It’s only the end of January and many people already feel like they could use a holiday from the hustle and bustle of day to day life! One month into 2019 and stress seems to be a constant companion for many of the people I see each day.
I think that sometimes we underestimate the speed at which modern society lives life and it’s easy to feel as though every day is an obstacle course of commitments, stress and pressures that have to be either met or avoided.
Our lifestyle isn’t always easy to change and the impact of stress on our physical health is not usually a positive one – and that’s where acupuncture can be a great mitigator.
Managing stress isn’t always easy, either – especially when it’s difficult to identify that stress is a factor in your life in the first place.
I know people who tell me they become physically tense when they have to navigate the endlessly moving river of folk determinedly ploughing the shortest possible route between point A and point B in an underground station.
Many others who come to me for help say they go into physical lockdown to deal with the unending pressure and stress that comes from having to be at medical appointments or business meetings on time, to get admin done, to make the school run on time, to pay bills, to make the train, to cook a family meal.
The presence of stress and the absence of time are a potent cocktail and they produce a psychological as well as physical reaction in people.
There’s plenty of evidence out there to show the true emotional impact of stress on our emotional health. Chronic stress can lead to conditions like insomnia, anxiety disorders and digestive disorders as well as a lack of emotional self-care that we recognise as reduced interest in appearance, performance and meeting our responsibilities.
Mental stress can result in depression, mood swings, anger, frustration, confusion, paranoid behaviour, jealousy or withdrawal.
There are many studies to show that insomnia or a poor sleep routine, the most common among the symptoms of stress, have a domino effect, impinging on our performance at work and home, on our relationships with ourselves and others and on our general physical health.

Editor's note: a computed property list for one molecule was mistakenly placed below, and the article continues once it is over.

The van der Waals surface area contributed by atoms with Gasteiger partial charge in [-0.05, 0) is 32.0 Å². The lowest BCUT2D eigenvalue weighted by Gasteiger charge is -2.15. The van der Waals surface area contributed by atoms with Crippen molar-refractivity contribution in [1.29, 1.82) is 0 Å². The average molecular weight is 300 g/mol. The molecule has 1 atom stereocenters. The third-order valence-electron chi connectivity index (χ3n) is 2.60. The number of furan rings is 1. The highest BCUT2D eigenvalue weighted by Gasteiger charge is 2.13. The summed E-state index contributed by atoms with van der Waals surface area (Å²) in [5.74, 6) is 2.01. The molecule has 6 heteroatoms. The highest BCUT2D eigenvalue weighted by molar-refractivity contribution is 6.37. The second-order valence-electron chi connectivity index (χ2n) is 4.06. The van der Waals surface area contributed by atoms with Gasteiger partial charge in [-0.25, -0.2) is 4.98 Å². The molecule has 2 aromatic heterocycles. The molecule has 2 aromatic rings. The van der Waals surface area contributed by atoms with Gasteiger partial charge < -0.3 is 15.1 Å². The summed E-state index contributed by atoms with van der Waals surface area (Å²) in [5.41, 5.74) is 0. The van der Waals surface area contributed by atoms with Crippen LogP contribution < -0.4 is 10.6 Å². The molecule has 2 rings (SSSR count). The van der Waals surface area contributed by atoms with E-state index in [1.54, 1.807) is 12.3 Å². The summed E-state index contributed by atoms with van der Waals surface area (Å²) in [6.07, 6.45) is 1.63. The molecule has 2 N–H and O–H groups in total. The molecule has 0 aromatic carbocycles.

Digestive health can also be affected by stress, making life physically and emotionally uncomfortable.
Pain and discomfort caused by tension are common, but stress can also compromise the immune system, making us more prone to colds and infections that we struggle to fully recover from.
It’s easy to write some of these issues off as part of the currency of our lives – the price we pay to get things done, interest paid to The Bank of the Achiever. But modern life is a pretty relentless mistress and so those otherwise trivial and transient physical and emotional problems tend to stick around either as reoccurring issues or as chronic conditions.
And what is our response to that? Well, in most cases we reach for the indigestion tablets, the aspirin, paracetamol or ibuprofen, chug them down with some water and crack on with being stressed. If sleep is a real issue, we might ask our doctor to prescribe sleeping pills. We guzzle Night Nurse and Day Nurse and pop multivitamins to keep that cold at bay.
And the problem with that approach is that the drugs only ever mask the real problem.
Yes, you’ll feel better for a time. But then your body metabolises the medication you’ve taken and you’re back where you started because the drugs haven’t actually dealt with the original problem – your stress.
The role of acupuncture as an antidote to modern life is so effective because it doesn’t just target the area where you feel pain or discomfort, it identifies where the problem originates and then we use that information to restore balance where it’s needed.
Through acupuncture, we can identify where the energy is out of step and the blockages that disrupt the body’s natural energy flow – or Qi – and then resolve those issues, along with the stress that caused them – in our treatment.
Acupuncture is already recognised for its effectiveness as a relaxant, but it works wonders where stress is concerned not just because it releases the body’s natural energy so you feel more in balance with yourself and your environment, but also because it improves blood flow that carries the oxygen, hormones, nutrients and natural painkillers the body needs in order to heal.
In the treatment of stress, particularly, acupuncture releases the oxytocin hormone which regulates the parasympathetic nervous system. This system is the opposite of the fight or flight response we read so much about.
Often, it’s referred to as the rest and digest or calm-connect system and it’s important because impaired function of this system has also been linked to autoimmune conditions like arthritis, lupus, inflammatory bowel disease and rheumatoid arthritis.
So, drugs may be a quicker and cheaper way of gaining short term relief, but in many cases they are also the very definition of the phrase false economy. At best, they simply throw a disguise over your issue.
At worst, if used improperly, some medication, such as ibuprofen, can lead to gastric problems, whilst stronger drugs which may be prescribed to you – like sleeping pills – can become highly addictive.
If you’ve got a recurring or chronic stress-related condition and the drugs don’t work – or you’re just uncomfortable about being over-reliant on them – why not book in for an acupuncture treatment? I think you’ll be amazed at the difference it could make to your life.